When we first moved in, there were two flower beds along the west side of the house growing ginormous irises.  Those promptly became veggie garden space as well.  The smaller patch is growing kale this year, which will mostly be split between our housemate Kate and the chickens, both of whom love kale more than life itself.  In the larger bed, i’ve grown runner beans along the house for the last two years.  If you have never had runner beans, you MUST. GROW. RUNNER BEANS!  They are the most amazing thing ever- huge pods that are slightly fuzzy and oh-so-beany.  They don’t get tough and stringy as they get even more huge.  The vines can grow to 10 feet tall and have beautious cascades of red flowers.  If you try them, you will never grow bush beans again.  The rest of this bed is growing successions of lettuce and spinach, and we have a mojito patch under the hose faucet, because that’s where mint likes to grow.

One afternoon last spring i tore out a 4×12″ patch of grass to make another garden bed, much to David’s surprise.  I just couldn’t help myself!  Or as Daniel would say, “No one was there to stop me!”  Into that bed went squash, followed by crimson clover over the winter, which was eaten by the chickens this spring.  Now the bed is a teeming mass of tomato vines.  Intent on getting a boat-load of tomatoes this year, i started the transplants out in wall-o-waters (some home grown and some from the Seattle Tilth plant sale), and then when the plants were too big, covered the bed with a plastic cloche that was open at both ends.  The plants did not fry and the air was still warm enough under the tunnel to grow huge tomato plants.  Now i just need to fertilize them with some phosphorous to get them a-fruiting.  (Nitrogen fertilizer induces leafy growth; phosphorous fertilizer encourages fruit setting.)  We had one ripe tomato already- a good sized Oregon Spring.  We gave it to our neighbor Becky, as per the Murray-Munger tradition of racing your neighbors to produce the first ripe tomato and then giving it away.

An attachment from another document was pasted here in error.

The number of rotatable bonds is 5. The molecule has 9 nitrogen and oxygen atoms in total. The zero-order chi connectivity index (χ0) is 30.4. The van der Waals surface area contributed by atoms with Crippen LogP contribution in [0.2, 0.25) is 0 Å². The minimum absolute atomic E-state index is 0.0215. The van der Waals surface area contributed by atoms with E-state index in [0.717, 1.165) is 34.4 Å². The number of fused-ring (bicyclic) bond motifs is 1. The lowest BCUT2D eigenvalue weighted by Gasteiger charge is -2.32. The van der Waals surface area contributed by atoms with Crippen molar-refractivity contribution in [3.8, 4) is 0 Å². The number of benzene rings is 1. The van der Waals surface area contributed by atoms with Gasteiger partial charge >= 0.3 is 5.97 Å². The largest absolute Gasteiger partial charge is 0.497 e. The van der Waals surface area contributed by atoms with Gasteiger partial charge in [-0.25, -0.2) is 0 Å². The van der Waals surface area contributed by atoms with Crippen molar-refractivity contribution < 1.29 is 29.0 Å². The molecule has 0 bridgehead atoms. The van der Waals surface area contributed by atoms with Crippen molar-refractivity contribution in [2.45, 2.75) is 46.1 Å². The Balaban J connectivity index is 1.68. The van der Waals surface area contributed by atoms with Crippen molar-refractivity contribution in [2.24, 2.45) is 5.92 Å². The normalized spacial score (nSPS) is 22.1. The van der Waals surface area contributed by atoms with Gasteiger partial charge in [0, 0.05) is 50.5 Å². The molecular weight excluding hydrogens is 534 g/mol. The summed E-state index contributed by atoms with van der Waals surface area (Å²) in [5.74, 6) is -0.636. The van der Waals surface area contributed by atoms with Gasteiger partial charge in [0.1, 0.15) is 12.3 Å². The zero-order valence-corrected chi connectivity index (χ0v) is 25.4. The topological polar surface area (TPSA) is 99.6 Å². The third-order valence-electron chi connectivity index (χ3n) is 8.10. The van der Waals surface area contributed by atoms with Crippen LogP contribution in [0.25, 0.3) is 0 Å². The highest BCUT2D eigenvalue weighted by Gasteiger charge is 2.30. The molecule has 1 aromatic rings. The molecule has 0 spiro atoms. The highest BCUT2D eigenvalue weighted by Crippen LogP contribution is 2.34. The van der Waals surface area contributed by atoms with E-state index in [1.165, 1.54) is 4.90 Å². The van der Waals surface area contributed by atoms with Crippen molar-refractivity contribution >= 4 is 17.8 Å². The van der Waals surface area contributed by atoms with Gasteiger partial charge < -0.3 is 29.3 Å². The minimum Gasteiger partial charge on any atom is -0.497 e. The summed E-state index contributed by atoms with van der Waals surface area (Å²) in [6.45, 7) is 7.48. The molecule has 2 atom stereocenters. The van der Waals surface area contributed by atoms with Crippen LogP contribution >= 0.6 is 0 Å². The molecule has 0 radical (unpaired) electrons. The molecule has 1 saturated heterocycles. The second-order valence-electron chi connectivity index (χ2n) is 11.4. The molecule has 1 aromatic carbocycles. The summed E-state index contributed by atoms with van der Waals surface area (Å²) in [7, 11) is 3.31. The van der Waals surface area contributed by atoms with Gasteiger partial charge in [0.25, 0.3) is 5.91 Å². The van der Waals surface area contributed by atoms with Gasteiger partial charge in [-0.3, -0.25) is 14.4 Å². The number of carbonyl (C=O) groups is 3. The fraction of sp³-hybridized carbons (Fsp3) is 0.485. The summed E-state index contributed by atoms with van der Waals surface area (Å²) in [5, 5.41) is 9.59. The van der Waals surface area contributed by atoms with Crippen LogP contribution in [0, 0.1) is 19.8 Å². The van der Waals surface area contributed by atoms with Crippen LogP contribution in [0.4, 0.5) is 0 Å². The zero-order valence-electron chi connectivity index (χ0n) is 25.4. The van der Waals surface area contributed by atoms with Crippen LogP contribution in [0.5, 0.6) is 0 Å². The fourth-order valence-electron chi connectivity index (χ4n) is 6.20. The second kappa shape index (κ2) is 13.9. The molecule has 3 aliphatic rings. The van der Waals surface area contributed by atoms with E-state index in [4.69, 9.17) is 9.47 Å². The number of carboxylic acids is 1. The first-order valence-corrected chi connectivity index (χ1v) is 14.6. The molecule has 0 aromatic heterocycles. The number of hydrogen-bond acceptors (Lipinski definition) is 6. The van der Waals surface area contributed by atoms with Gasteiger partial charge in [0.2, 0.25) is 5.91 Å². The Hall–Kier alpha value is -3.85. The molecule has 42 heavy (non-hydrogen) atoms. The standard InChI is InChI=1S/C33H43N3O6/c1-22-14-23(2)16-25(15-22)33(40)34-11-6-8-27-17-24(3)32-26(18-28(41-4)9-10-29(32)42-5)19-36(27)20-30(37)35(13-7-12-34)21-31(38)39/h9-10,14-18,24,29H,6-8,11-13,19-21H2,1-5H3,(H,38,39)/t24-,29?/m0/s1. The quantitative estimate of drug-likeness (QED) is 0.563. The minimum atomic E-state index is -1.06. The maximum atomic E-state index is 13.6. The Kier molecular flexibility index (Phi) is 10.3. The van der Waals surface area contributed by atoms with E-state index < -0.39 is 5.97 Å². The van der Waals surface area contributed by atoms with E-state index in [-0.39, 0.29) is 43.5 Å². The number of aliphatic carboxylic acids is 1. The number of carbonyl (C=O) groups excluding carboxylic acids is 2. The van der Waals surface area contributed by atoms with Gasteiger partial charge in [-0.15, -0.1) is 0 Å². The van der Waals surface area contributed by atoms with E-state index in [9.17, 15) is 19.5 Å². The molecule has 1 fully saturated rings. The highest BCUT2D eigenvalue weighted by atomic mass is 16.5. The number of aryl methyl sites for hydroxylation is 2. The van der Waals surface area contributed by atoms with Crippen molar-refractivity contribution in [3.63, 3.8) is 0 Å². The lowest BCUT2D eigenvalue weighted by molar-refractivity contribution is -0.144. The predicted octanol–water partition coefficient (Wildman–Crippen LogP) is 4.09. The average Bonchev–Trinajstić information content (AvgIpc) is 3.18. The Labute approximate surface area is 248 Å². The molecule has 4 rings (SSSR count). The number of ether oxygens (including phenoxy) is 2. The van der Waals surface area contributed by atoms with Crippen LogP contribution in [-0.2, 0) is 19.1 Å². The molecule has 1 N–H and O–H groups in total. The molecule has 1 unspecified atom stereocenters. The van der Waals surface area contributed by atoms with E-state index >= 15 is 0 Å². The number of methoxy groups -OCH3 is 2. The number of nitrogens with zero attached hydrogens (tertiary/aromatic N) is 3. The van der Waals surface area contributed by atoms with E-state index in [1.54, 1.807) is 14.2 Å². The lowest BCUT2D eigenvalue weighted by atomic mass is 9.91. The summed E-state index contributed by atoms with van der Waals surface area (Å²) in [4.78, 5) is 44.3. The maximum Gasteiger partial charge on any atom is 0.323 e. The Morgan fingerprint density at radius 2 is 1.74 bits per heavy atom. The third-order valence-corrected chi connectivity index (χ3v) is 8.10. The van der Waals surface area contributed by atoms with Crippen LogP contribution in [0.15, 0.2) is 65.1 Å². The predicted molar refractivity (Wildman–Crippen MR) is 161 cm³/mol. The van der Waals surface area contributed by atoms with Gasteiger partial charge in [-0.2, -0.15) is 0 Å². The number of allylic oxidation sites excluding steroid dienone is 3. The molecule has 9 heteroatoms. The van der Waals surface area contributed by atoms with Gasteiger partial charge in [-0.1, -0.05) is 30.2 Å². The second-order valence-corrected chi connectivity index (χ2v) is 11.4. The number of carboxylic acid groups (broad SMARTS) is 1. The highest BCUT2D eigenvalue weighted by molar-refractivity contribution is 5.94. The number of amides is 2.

This year we built one more 4×12′ bed out in the parking strip (gawd that’s crappy soil) and filled it with 8 zucchini, yellow squash, and green and lemon cucumber plants.  I started the seeds indoors in cow pots and protected the transplants with the wall-o-waters that had just come off the tomatoes.  I think we could start the plants a little earlier next year- some of our neighbors have giant squash plants already, and ours are kind of puny… but they have little baby squashlets on them!

And that’s what we’ve got in the garden this spring and summer.  Fall/cover crop update to come soon.